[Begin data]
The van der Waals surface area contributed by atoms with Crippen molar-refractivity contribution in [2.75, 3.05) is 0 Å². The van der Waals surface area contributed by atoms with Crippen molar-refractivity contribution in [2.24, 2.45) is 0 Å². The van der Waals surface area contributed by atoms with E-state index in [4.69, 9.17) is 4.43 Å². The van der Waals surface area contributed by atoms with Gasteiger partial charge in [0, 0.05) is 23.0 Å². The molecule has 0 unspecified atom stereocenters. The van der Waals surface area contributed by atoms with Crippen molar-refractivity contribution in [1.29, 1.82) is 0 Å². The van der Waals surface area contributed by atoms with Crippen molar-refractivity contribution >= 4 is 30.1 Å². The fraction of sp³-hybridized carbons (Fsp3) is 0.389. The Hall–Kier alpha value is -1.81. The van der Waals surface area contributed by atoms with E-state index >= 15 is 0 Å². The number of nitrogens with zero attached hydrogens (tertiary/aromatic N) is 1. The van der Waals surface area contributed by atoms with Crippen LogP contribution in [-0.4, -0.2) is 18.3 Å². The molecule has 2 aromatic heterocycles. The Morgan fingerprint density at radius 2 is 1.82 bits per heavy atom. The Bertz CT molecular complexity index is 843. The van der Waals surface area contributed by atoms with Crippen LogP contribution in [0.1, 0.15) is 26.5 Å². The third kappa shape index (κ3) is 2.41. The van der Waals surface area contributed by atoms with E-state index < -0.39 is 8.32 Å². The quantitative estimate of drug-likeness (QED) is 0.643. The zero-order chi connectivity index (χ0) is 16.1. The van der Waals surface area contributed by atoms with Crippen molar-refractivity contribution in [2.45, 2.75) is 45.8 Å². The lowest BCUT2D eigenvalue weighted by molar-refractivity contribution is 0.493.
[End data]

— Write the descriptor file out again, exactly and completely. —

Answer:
The van der Waals surface area contributed by atoms with Crippen molar-refractivity contribution in [2.75, 3.05) is 0 Å². The van der Waals surface area contributed by atoms with Crippen molar-refractivity contribution in [2.24, 2.45) is 0 Å². The van der Waals surface area contributed by atoms with E-state index in [4.69, 9.17) is 4.43 Å². The van der Waals surface area contributed by atoms with Gasteiger partial charge in [0, 0.05) is 23.0 Å². The molecule has 0 unspecified atom stereocenters. The van der Waals surface area contributed by atoms with Crippen molar-refractivity contribution in [1.29, 1.82) is 0 Å². The van der Waals surface area contributed by atoms with Crippen molar-refractivity contribution >= 4 is 30.1 Å². The fraction of sp³-hybridized carbons (Fsp3) is 0.389. The Hall–Kier alpha value is -1.81. The van der Waals surface area contributed by atoms with E-state index >= 15 is 0 Å². The number of nitrogens with zero attached hydrogens (tertiary/aromatic N) is 1. The van der Waals surface area contributed by atoms with Crippen LogP contribution in [-0.4, -0.2) is 18.3 Å². The molecule has 2 aromatic heterocycles. The Morgan fingerprint density at radius 2 is 1.82 bits per heavy atom. The Bertz CT molecular complexity index is 843. The van der Waals surface area contributed by atoms with Crippen LogP contribution in [0.1, 0.15) is 26.5 Å². The third kappa shape index (κ3) is 2.41. The van der Waals surface area contributed by atoms with E-state index < -0.39 is 8.32 Å². The quantitative estimate of drug-likeness (QED) is 0.643. The zero-order chi connectivity index (χ0) is 16.1. The van der Waals surface area contributed by atoms with Crippen molar-refractivity contribution in [2.45, 2.75) is 45.8 Å². The lowest BCUT2D eigenvalue weighted by molar-refractivity contribution is 0.493.